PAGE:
The Germans do cars right. Mercedes-Benz, BMW, and Porsche are all nice sets of wheels. But the Germans also came up with something great that will grow you a nice set of wheels (and guns too). Meet German Volume Training (GVT) one of my most loved, and hated programs to use.
I still remember it to this day…I was 17, on my first day of this awesome new program I had heard about, and ready to get after it. German Volume Training is an intense 10 sets of 10 reps superset program with only 60 seconds of rest in between exercises. Here’s my internal dialogue while going through my first lower body (Squats and Leg Curls) GVT session:
Sets 1-2: That wasn’t bad at all. This might be too easy.
Sets 3: I think I might be superman. People said this was hard?!
Sets 4-5: Ok, I guess I’m starting to feel it…
Set 6: I can’t feel my legs. Shit. Where’s the trash can, I think I need to puke.
Set 7: Seriously, where’s the trash can!?
Sets 8-9: Is it over yet? Are my legs supposed to stop working?
Set 10: I’m never doing this again. Somebody bring me a trash can.
I hated it. But I kept it up. For six long weeks. And the results were incredible. My body fat dropped, but I gained weight. I got stronger and looked better. Fast forward to twelve years later and I still use it with my athletes because there are few (if any at all) things that pack on muscle as fast as GVT.
What is it?
German Volume Training is simple, but brutally hard. Popularized by the great Charles Poliquin, GVT involves the use of 2 antagonistic compound lifts (squats, bench press, rows, not curls and triceps extensions) as a super set. There are 10 sets of 10 reps with minimal rest (60-90 seconds) in between each exercise.
We generally use 50-60% of the 1RM (One Rep Max). As your strength increases (and, it will), so should your weight. As Poliquin suggests, when you can successfully complete and entire session with all your reps, increase the weight “4-5%”. DO NOT use a spotter to help you with reps. If you can’t finish them all, that is fine. Keep records and try to beat your previous training sessions rep count.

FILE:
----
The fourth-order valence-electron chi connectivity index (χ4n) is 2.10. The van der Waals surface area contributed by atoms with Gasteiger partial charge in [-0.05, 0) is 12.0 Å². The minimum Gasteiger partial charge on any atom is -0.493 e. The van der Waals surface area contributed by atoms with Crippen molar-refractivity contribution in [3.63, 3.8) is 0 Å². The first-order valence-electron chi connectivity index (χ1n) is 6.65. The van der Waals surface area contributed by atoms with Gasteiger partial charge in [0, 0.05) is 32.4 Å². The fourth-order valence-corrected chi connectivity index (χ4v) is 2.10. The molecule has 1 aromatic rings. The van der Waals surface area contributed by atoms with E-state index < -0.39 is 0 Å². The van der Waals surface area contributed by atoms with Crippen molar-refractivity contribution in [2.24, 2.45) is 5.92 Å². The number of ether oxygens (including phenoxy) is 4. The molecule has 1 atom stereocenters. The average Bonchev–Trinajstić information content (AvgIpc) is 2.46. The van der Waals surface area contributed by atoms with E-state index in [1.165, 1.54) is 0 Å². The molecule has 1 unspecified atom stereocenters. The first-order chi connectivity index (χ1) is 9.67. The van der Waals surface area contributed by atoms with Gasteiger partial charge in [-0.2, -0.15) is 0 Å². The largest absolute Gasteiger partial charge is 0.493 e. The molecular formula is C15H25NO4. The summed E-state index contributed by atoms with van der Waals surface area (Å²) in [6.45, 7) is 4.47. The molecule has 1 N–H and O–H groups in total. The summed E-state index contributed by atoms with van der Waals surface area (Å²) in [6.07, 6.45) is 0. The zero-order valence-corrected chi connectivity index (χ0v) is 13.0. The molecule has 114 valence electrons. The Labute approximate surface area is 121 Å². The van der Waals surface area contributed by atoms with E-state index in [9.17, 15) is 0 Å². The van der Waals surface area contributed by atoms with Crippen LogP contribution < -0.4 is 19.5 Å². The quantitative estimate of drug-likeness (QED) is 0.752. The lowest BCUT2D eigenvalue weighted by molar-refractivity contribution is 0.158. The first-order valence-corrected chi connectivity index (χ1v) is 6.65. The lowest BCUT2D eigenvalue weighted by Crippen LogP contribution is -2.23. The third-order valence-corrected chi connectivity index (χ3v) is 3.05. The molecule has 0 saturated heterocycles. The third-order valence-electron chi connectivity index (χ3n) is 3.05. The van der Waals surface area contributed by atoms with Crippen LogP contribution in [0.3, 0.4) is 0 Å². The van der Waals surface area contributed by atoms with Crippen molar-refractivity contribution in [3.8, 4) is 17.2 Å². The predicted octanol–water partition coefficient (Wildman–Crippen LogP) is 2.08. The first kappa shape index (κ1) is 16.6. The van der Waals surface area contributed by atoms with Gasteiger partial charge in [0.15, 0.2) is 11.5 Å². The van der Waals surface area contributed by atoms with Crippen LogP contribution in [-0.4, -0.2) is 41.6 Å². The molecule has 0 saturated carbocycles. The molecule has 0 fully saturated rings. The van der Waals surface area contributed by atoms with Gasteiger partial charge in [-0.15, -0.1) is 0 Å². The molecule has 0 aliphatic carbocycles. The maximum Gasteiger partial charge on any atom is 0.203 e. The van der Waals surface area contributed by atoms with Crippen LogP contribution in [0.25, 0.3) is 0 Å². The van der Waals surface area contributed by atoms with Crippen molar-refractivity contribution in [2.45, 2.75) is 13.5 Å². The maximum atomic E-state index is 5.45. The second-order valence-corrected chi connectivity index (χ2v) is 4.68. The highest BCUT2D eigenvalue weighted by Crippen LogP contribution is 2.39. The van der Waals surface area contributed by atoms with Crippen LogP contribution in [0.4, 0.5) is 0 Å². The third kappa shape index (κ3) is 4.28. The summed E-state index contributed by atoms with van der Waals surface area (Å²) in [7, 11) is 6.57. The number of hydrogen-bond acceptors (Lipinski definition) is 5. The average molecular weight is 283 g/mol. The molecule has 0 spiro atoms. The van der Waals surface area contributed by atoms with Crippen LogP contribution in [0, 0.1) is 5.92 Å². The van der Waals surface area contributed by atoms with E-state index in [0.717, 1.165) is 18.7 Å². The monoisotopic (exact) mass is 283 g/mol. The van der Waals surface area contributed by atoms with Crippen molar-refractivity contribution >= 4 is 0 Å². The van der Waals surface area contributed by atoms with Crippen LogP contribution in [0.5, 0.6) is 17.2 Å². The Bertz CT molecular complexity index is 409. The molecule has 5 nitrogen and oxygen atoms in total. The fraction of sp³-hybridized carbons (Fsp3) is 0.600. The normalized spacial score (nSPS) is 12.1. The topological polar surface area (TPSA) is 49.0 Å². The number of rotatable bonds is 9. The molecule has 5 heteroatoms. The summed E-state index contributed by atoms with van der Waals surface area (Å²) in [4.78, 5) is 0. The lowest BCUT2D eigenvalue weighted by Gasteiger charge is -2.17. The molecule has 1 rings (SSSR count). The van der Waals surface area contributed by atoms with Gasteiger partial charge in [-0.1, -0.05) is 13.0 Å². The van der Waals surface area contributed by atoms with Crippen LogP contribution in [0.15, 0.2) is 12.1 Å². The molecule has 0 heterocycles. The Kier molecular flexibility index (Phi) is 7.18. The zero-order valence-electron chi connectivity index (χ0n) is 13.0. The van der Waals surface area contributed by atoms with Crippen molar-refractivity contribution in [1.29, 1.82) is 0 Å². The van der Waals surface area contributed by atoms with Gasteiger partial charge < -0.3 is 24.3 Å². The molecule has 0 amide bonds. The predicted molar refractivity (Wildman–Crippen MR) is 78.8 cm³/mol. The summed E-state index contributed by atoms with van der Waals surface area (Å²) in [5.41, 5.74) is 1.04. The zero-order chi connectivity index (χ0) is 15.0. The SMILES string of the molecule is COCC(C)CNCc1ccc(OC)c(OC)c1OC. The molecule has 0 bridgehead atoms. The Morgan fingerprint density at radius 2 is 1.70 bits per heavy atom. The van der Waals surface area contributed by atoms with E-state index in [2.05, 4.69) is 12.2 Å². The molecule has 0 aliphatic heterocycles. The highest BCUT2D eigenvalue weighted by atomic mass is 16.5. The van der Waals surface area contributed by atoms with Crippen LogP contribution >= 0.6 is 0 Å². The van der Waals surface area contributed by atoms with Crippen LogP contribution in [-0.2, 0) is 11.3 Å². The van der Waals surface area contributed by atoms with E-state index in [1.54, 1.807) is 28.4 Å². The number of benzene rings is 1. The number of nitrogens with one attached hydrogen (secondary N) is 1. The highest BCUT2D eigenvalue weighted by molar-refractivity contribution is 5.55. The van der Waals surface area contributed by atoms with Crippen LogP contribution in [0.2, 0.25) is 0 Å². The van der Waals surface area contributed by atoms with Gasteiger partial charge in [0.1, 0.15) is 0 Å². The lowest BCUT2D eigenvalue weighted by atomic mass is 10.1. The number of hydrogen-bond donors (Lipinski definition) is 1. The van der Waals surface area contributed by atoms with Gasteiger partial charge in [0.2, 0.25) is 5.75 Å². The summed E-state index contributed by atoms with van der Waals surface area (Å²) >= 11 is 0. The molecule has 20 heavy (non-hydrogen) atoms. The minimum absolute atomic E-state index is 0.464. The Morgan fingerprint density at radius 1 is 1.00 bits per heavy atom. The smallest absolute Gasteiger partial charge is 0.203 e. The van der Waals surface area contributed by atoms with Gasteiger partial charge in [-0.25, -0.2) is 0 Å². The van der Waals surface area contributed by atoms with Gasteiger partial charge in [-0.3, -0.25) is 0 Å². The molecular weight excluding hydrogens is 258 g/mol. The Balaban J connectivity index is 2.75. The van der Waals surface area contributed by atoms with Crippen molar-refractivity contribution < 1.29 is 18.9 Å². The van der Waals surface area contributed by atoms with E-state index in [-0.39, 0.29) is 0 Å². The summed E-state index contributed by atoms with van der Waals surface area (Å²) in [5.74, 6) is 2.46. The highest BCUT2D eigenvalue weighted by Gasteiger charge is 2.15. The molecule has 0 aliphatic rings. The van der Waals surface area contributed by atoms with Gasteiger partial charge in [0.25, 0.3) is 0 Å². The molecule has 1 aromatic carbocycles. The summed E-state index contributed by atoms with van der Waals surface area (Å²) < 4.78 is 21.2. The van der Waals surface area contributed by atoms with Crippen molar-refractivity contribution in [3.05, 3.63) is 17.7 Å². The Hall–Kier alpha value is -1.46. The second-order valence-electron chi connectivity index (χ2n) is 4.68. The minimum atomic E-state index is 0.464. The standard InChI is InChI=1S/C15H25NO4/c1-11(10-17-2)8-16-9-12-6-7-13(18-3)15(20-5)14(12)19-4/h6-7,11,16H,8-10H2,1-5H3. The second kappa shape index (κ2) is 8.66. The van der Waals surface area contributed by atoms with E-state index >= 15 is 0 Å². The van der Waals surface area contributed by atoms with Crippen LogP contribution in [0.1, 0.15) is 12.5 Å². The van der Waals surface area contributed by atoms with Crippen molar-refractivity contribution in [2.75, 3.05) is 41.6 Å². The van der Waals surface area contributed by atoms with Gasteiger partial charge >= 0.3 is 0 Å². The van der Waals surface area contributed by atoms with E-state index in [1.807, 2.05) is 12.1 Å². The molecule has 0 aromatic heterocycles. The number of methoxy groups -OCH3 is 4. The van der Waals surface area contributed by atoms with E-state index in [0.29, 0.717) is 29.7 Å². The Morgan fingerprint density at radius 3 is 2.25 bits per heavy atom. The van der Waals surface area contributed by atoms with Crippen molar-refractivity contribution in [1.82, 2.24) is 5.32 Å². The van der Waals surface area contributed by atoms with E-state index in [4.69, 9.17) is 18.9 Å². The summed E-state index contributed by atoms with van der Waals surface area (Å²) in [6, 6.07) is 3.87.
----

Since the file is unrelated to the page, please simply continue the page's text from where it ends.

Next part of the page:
You can lay out a 2 or 3 day GVT plan. I prefer 2 days a week, with a 3rd day focusing on “sports weakness’s”, but that is not necessary.
2 Days/Week + Sports Weakness
In this circumstance, the lift for upper body day will depend on the athlete. There will always be a pull (Row, Pull-ups, etc.) but the push will differ with each athlete. For example, a football player will bench press (horizontal push) and a wrestler will push press (vertical push) because each sport demands a different emphasis.
|Lower Body||Rest||Rest||Upper Body||Rest||Sport Weakness||Rest|
Rest periods must be short. I have seen great results using a 60 seconds rest between each exercise, however Coach Poliquin recommends 90 seconds. Use what you would like, however you must make sure to take no more than 90 seconds rest. Use a stopwatch or time. These rest periods are paramount to the system and hypertrophy.
The eccentric (muscle lengthening) portion of a lift is your bread and butter for hypertrophy (muscle growth). Therefore, you must put an emphasis on it. Tempo should be 4-0-0; in other words, it should take 4 seconds to lower the bar, 0 seconds at the bottom, and 0 seconds to raise it explosively. Like the rest periods, this is an important part of GVT and must be done correctly for maximum results.
|1A. Squat||10×10||400||60-90 seconds|
|1B. Glute Ham Raise||10X10||400||60-90 seconds|
|1A. Bench Press||10X10||400||60-90 seconds|
|1B. Pullups||10X10||400||60-90 seconds|
|1A. Dips||10×10||400||60-90 seconds|
|1B. Barbell Curls||10X10||400||60-90 seconds|
|2A. Arnold Press2B. Bent Over Dumbell Raise||3×12 (each)||200||60 seconds|
*On the third day, we address the shoulders as an assistance lift, not the primarily lifts of GVT. If shoulders need to be given the priority, use a push press movement instead of the bench press on day 2.
Results and Implementation
I have seen an average lean mass gain of 4-6% of body weight in my athletes after 6 weeks of GVT. While that is impressive, it is important to realize that due to the intensity of it, 6 weeks is the max we should use it, and then move on to different programming. I do not recommend this during the season, as in-season training should be focused on speed/power/strength maintenance and complement technical/tactical skill training, not detract from it. Also realize that in sports that require weight limits (wrestling, MMA, boxing, etc) this should only be completed when weight gain is acceptable.
While GVT is incredibly hard, the quote “The Juice is worth the squeeze” applies here. This is a program the just plain works if you want to pack on muscle fast. No gimmicks, no powders, just old fashioned hard work. This is something that I will always keep in my toolbox as a strength coach as it is tried and true and never fails. If your workouts have stalled, you need to pack on some lean mass, or need to gain some weight for your sport, give GVT a shot. Just don’t say I didn’t warn you when your clothes start getting a little tighter and the ladies start noticing you a little more from the new found muscle.